Artist’s Rights

Definition of Courage Being an artist isn’t always easy. For one thing, people tend to assume they know your true identity based on your work (as if you were trying to hide it from them!) It’s an easy mistake to make, but the fact is, we are so much more than our personalities, our history, our knowledge, or even our experiences. If you allow yourself to experience the process and practice of making art, in whatever form it appeals to you, you are really being a kind of channel.

This channeling is available to everyone, anytime, and anywhere. It is a fact of being human.  We make things.  As the great but totally goofy George Clinton said at Voodoo Fest one year, “This is what we do.”

The marvelous Keri Smith posted a wonderful list of things that would make an artist miserable. Chris Roberts-Antieau wrote an artist’s statement on “Trusting Direction.” I thought I might make a list that I will call “Artist’s Rights.”

1. You have the right to not care about what other people think. These days, it seems like criticism is both endemic and a market for those who don’t/won’t think for themselves. Spending too much time trying to please everyone results in pleasing no one and will make you inefficient and unhappy. Bottom line? Screw ‘em if they don’t get it.

2. You have the right to require time alone. Much of the work that creative people do is done alone.  Allowing yourself precious private time is essential, as is keeping people who are full of shit out of your circle and your headspace.

3. You have the right to take your time. Rome wasn’t built in a day. Some books/films/paintings take years. Art that is personally authentic and substantial is worth waiting for, and you have the right to insist on taking the time you need to make something beautiful.

4. You have the right to claim some authority over what you’ve spent time doing. You are allowed to insist you know what you’re talking about based on your considered experience with, and practice in, your art. You don’t have to have a phD to get people to listen to you if you have clearly devoted yourself to a practice.

5. You have the right to grow and change artistically.  People often tend to categorize an artist based on the first successful thing they did. If Ron Howard was expected to be Opie on “Happy Days” the rest of his life, what a disservice that would be to the incredible filmmaking he has accomplished as an adult. People will continue to pigeonhole you. Change anyway.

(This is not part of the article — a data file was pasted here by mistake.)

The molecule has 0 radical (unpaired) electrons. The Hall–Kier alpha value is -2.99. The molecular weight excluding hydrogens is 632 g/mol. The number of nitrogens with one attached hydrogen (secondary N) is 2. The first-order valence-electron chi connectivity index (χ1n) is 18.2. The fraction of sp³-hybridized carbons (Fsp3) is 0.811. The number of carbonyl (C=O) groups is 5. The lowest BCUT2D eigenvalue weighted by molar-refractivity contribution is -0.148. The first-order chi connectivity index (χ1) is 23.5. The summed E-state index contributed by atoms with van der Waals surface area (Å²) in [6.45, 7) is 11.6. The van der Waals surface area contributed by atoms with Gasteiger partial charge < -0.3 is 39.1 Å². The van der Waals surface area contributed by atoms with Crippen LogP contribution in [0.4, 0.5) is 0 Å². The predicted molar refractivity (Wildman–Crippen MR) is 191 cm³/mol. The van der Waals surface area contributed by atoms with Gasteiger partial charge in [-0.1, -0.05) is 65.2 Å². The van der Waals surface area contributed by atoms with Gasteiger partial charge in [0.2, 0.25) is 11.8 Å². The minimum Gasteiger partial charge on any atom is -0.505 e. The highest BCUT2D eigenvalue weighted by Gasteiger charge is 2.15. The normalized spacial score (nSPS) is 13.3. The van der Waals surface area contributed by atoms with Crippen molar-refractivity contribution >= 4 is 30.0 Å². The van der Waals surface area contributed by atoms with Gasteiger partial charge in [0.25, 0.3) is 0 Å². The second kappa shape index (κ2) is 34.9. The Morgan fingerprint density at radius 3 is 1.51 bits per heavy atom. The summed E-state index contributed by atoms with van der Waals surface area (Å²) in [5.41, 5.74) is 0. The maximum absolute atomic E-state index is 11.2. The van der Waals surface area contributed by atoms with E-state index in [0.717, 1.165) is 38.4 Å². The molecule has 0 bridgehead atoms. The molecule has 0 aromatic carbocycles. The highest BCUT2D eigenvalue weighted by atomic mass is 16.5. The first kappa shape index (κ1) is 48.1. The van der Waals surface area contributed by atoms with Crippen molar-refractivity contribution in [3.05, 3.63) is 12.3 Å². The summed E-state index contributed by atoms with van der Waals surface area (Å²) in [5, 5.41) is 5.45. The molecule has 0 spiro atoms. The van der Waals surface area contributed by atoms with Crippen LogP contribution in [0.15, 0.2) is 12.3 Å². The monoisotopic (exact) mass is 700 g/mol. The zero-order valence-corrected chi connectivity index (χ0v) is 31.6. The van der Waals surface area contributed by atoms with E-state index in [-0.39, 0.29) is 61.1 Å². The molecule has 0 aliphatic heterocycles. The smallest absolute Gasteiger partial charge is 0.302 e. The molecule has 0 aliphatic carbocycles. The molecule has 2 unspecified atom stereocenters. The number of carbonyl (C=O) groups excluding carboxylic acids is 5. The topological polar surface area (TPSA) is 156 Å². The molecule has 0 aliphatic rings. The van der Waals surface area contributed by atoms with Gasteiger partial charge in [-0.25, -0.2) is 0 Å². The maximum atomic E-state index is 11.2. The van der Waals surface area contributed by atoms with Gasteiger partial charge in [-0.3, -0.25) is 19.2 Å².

6. You have the right to NOT talk about your work. Art can make some people uncomfortable.  Intellectualizing art is a great way to avoid feeling the emotions that can come up when experiencing it. When someone insists you explain your story/song/picture you are not obligated to tell them. Really. Allowing yourself some secrets will preserve you as a creative person.

7. You have the right to not market your work. Not everything worth making must be sold.  Structuring your work for the biggest dollar can put instant limitations on work that could otherwise be groundbreaking. Similarly, you have the right to not “follow the rules.” It can help to know the rules, but it really isn’t a requirement. What some call “Folk” or “Handmade” Art has a deep wisdom to it.

8. You have the right to not be a role model. Making art that puts you in the public eye should not also demand that you become a saint. The best work is often made by people who have explored all the vagaries of the human condition. Give yourself a break.

9. You have the right to be passionate. Some artists can get consumed by their work. These moments are like an illness that overtakes them for a time. If this happens, try and allow yourself the experience. Censoring your passion so that others will feel more comfortable doesn’t do you, them, or the art any good.

10. You have the right to keep your own hours. The muse strikes when she is good and ready, and often it is in the middle of the night. If you tell her, “Come back after I’ve had a cup of coffee,” she probably won’t. Don’t let other people give you a hard time about WHEN you need to write, edit, practice, draw, or compose. If you don’t listen when the call comes, who will?

Wishing you a joyous, liberating, delicious, frustrating, indecent, fascinating, immersing, trippy experience with whatever art calls to you!

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“Write the Dream” Conference

I am very excited to share that I have been asked to be the keynote speaker at a groundbreaking writer’s conference in Kansas City March 7th through 9th, called Write the Dream.  I will also be teaching my four hour “Dreamscaping” seminar, both Saturday and Sunday.

The conference is to not only help jump start YOUR dream of being a writer, but to share with you all the tools you need to get your story out into the world.  I believe so much in what Leanna Brunner (the head of the conference and Studio Z Publishing) is doing, that I am self-publishing my long awaited book, “Murdering My Youth,” through her process.